On Justin Herman Plaza, teenagers seem to be auditioning in groups of four:
Between stopping to jot in my notebook or stopping to take a photo, pulling things out of my back and stuffing them back, it is rare that I do not lose something. In this case, it was my new BART card for trips underground (under the Bay) between Oakland and San Francisco. After discerning the loss as I prepared to return to Oakland, I walked back to a table on the edge of Justin Herman Plaza, and was correct that I had lost it while sitting there. It lay on the table where I had been sitting in front of the man who was sitting there now. “I left this here,” I said in tone more tentative than assertive. He smile without rancor and said, “I found it there.” He pointed to the cement beside the table. “O.K.?” I asked as I reached for the card. “Oh, yes,” he said amiably, as if there was no question that I was right to retrieve the lost card.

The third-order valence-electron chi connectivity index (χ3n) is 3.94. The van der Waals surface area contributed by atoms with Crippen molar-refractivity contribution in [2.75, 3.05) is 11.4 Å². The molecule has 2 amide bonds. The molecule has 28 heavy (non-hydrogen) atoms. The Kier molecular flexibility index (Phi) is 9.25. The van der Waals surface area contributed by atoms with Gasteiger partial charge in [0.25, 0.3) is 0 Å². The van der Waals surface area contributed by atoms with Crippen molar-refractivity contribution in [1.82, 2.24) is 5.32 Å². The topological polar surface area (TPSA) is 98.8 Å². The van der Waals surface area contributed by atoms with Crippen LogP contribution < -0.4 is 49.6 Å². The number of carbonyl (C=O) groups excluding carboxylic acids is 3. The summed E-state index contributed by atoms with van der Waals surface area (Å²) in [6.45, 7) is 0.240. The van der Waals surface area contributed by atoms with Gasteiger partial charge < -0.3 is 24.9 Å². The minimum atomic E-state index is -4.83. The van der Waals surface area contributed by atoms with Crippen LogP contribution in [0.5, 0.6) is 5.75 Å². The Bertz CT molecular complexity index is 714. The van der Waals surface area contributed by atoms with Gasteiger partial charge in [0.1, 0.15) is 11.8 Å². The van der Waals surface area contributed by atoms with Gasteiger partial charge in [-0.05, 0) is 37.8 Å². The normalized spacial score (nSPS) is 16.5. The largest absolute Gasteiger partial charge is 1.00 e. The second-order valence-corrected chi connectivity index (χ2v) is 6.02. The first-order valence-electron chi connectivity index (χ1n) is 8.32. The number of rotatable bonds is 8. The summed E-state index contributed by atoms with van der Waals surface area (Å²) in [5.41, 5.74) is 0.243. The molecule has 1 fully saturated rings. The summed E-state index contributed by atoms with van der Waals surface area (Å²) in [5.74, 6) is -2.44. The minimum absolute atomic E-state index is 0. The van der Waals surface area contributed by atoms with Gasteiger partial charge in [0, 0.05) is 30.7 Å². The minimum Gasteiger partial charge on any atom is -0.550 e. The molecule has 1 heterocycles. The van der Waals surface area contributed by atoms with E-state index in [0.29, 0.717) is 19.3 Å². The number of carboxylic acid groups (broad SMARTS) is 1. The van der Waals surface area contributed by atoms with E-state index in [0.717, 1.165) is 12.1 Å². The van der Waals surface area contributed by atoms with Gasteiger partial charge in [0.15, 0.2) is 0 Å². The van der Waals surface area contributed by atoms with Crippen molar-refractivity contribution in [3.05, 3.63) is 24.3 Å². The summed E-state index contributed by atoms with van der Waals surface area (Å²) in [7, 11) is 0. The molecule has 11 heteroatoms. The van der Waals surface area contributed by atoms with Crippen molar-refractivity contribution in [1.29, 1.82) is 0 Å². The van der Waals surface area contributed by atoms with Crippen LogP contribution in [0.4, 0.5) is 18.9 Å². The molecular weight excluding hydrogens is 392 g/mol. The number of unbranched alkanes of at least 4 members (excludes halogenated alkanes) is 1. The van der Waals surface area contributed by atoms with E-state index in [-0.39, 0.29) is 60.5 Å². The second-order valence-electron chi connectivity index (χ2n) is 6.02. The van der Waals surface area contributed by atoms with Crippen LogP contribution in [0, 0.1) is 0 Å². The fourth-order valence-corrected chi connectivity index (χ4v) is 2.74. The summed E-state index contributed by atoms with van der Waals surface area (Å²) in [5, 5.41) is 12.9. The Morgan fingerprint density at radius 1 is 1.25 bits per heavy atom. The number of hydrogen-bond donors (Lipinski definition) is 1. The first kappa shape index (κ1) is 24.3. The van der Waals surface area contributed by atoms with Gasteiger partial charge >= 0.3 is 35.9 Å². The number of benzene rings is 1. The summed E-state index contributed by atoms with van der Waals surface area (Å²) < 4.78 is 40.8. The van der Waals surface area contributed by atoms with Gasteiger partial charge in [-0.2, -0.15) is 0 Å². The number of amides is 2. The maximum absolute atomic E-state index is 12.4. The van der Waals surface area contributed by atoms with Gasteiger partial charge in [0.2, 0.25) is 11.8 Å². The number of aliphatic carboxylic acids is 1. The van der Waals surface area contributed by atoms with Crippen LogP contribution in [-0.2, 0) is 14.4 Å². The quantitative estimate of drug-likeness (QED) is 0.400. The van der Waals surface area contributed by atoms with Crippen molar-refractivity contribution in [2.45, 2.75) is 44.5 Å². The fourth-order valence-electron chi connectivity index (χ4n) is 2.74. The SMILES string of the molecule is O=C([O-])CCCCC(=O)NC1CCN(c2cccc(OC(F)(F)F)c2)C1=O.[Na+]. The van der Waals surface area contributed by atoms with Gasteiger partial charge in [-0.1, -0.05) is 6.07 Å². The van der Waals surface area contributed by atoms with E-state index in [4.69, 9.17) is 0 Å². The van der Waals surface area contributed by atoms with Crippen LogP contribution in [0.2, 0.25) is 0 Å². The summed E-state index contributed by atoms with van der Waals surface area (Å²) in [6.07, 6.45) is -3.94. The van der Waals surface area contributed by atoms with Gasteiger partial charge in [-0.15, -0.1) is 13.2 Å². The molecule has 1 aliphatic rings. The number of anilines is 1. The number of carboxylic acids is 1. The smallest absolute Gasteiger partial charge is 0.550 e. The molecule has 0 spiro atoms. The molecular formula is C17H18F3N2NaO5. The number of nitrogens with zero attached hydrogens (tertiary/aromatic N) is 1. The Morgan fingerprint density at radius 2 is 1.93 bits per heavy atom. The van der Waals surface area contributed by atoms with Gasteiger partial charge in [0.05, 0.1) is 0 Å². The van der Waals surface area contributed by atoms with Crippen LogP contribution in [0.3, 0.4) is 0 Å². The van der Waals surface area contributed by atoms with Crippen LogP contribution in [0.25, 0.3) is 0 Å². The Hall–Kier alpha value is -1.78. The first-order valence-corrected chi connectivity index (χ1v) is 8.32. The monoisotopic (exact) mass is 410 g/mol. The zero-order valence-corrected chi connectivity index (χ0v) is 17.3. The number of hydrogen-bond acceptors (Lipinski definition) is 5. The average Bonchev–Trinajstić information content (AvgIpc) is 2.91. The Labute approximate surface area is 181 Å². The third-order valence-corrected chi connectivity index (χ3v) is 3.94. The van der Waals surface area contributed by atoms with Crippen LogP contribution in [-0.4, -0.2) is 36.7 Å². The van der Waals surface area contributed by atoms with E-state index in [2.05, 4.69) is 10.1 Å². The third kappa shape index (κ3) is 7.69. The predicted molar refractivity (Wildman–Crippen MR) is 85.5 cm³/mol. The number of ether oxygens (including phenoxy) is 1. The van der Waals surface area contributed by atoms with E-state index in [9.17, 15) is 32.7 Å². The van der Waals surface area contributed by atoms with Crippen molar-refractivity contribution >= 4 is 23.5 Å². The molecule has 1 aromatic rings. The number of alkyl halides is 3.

How many time, as I got up from a BART seat, has my cap, that should have been stuffed into my bag, fallen on the floor, and someone has called after me, “Sir – you lost your cap”? Where is the cold inhuman city I hear about?
Returning to Oakland I see a blue bust of a woman, and I finish the little collage that is a purposeful "waste of time."
I slide through May, and the two Pauls and Fred treat me to the classic birthday lunch – on the deck beside the Bay, at Sam’s on Belevedere. Then we walked along the water.
Some more impressions are visible if you click above on the title of this section.